Roth IRA for American Expatriates

By ZM Ishmurzina

Americans living abroad are puzzled by retirement planning options. Roth IRA has always been a popular retirement account among American expatriates due to its tax-free growth. However, there are a lot of rules that American expats must be aware of before making a contribution. A failure to follow the expat tax requirements and IRA rules can result in penalties.

This is one of many emails that we received from American expatriates. “I am an American expat living in Korea. I contributed to Roth IRA per the advice of a US financial advisor. However, after reading some information on the expat tax blog, I am afraid that I might be subject to penalties. I am really confused. What should I do?”

Let’s review key rules.

Advantages of Roth IRA

  • These contributions grow tax-free.
  • Withdrawal of earnings is tax-free if the account has been open for 5 years and the account holder reached the age of 59 and 1/2.

Who is eligible to contribute to Roth IRA?

American expatriates must review several key things before making a contribution:

  • Yearly income. It is important that American expatriates have earned income if they want to qualify for Roth IRA. Earned income includes salary, wages, bonuses, self-employment income. Pension and social security are not eligible sources of income.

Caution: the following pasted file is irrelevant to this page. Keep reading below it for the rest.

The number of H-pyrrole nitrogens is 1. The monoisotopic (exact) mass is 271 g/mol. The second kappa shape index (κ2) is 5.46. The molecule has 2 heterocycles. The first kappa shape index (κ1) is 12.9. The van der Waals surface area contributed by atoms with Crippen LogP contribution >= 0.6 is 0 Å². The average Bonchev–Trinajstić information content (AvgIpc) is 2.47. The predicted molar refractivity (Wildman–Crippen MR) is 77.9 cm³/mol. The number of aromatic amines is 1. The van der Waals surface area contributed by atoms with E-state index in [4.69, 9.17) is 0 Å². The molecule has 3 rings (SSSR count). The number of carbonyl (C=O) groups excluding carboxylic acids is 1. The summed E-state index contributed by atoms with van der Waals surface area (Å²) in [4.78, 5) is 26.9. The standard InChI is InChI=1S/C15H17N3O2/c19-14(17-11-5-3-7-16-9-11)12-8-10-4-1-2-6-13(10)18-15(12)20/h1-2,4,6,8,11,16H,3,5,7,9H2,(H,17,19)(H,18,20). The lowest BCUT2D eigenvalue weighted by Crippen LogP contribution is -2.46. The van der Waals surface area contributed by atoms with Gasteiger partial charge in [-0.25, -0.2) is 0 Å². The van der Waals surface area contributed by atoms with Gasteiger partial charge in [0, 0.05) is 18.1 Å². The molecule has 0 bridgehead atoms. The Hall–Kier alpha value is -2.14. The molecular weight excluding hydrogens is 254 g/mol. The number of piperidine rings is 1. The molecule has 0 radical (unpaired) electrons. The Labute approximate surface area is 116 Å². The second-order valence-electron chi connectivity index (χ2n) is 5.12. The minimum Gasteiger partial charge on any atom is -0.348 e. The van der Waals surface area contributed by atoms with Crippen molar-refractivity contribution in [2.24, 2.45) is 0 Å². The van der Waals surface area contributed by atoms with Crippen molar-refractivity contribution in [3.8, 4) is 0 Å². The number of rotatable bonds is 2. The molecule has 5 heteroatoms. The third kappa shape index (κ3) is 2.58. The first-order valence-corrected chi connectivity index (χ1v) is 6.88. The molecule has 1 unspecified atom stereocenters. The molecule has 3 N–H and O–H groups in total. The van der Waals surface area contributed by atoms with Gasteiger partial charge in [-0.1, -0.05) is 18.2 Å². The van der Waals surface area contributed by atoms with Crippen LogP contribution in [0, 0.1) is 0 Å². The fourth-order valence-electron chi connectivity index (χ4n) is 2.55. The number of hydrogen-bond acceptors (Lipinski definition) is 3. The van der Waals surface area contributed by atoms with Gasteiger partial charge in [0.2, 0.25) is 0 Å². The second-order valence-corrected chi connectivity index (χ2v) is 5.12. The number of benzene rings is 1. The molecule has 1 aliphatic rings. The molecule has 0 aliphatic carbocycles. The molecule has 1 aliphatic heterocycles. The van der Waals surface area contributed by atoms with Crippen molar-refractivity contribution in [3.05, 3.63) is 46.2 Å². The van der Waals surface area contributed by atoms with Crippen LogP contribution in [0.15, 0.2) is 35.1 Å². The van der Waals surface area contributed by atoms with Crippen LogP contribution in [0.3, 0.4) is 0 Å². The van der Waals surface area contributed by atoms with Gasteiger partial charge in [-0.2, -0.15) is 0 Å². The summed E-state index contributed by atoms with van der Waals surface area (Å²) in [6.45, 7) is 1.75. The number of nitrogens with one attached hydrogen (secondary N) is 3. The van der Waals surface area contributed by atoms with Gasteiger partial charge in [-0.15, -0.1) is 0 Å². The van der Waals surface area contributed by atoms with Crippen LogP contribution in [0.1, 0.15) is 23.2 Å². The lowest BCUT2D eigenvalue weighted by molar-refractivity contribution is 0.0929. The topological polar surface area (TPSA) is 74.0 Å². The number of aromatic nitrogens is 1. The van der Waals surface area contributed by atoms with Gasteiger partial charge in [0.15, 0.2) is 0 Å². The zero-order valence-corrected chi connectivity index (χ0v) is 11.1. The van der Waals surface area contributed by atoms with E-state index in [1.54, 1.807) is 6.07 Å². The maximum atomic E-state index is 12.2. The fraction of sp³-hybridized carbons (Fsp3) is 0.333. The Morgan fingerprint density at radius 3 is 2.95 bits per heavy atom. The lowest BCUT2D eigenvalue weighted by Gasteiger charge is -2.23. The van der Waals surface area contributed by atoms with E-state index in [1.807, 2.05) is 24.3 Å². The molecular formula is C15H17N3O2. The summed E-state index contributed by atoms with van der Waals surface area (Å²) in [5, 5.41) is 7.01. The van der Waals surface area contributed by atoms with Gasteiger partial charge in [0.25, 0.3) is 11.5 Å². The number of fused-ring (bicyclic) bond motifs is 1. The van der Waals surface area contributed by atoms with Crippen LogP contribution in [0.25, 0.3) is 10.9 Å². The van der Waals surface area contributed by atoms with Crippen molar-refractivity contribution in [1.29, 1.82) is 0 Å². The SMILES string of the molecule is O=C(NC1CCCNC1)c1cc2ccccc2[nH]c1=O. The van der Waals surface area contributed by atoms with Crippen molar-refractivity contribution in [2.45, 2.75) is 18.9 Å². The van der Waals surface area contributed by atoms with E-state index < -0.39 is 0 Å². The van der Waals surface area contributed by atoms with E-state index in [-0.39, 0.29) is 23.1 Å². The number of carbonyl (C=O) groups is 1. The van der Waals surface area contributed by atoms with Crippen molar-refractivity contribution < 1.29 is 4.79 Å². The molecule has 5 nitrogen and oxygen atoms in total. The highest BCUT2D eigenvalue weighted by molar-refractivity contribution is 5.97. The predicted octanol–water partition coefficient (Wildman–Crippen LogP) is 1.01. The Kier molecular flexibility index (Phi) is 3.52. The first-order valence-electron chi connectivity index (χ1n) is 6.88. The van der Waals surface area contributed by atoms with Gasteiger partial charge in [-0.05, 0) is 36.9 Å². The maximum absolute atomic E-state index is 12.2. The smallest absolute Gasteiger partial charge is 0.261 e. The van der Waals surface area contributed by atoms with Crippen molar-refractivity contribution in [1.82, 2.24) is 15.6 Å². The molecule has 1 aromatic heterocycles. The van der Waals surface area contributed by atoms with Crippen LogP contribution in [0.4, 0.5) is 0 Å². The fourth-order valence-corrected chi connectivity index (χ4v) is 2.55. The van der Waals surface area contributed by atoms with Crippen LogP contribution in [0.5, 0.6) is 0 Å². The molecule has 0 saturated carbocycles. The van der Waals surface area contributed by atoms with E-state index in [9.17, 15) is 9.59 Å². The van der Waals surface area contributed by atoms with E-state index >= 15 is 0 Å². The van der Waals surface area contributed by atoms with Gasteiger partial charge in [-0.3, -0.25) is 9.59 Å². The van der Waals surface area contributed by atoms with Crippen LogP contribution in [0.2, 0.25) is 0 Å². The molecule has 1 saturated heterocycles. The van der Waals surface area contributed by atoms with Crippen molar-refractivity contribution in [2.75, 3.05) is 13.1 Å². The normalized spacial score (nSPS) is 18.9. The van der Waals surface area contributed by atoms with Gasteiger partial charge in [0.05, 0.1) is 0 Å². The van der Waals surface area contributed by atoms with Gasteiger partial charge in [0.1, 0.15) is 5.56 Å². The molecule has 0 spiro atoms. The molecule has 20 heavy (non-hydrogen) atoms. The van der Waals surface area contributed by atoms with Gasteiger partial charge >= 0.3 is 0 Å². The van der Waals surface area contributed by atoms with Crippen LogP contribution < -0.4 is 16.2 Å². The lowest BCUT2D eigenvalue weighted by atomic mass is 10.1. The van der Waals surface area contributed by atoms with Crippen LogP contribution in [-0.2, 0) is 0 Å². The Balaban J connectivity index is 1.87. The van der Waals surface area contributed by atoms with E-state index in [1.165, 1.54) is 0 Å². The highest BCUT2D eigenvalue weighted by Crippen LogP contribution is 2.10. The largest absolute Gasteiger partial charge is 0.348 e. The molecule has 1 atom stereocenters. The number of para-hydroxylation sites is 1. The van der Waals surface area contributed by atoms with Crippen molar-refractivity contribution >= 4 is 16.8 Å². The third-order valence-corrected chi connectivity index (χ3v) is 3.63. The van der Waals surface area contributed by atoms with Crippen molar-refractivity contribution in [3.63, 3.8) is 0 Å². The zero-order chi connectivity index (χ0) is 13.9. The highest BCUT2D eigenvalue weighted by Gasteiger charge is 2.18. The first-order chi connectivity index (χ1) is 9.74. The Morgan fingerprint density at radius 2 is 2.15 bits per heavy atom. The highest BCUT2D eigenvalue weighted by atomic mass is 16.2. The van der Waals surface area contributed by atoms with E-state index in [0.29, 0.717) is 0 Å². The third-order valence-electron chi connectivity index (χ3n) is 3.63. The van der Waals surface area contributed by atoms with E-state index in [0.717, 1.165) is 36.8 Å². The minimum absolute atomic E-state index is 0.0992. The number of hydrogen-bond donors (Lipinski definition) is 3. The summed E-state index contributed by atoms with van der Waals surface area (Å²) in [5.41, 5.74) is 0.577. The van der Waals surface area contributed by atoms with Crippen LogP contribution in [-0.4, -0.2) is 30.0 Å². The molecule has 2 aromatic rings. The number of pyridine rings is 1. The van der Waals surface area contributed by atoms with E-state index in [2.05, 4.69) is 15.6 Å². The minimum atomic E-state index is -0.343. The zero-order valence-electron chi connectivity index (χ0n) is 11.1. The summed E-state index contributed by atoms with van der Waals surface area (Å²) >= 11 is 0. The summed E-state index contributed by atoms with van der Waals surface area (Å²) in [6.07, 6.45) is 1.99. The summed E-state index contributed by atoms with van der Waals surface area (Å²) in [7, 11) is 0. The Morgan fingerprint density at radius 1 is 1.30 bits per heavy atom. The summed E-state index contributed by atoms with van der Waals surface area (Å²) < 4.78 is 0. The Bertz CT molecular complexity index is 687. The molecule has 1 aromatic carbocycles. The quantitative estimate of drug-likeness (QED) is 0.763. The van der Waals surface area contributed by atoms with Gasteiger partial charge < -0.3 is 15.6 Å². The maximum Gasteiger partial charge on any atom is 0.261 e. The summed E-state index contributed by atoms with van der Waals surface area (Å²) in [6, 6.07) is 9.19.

• Age. There is no age limit for American expatriates. The most important issue is that the person has earned income.

How income is determined before American expats make a contribution?

Modified Adjusted Gross Income (MAGI) is utilized to determine the amount of earned income eligible for this IRA. MAGI is calculated by taking adjusted income and adding back deductions like student loan interest, higher education expenses etc (the list is extensive).

What are contribution limits?

  • American expats with income over $125,000 (filing status is single) and $183,000 (filing status is joint) are not eligible to contribute in 2012.
  • American expatriates with income over $127,000 (filing status is single) and $188,000 (filing status is joint) are not eligible to contribute in 2013.

What is the maximum amount of contribution?

  • The contribution amount cannot exceed the earned income for a tax year.
  • Tax Year 2012 – $5,000 per year ($6,000 if you are age 50 or older)
  • Tax Year 2013 – $5,500 per year ($6,500 if you are age 50 or older)

Conclusion

American expatriates should review the amount of foreign earned income as well as the amount of all exclusions that they take before they contribute to Roth IRA.

US citizens and green card holders should contact an expat tax CPA if they have questions about Roth IRA, the eligibility, the maximum amount of contribution, overseas taxes, FBAR, FBAR or need help with US expatriate tax preparation. International tax experts at Artio Partners are here to help you.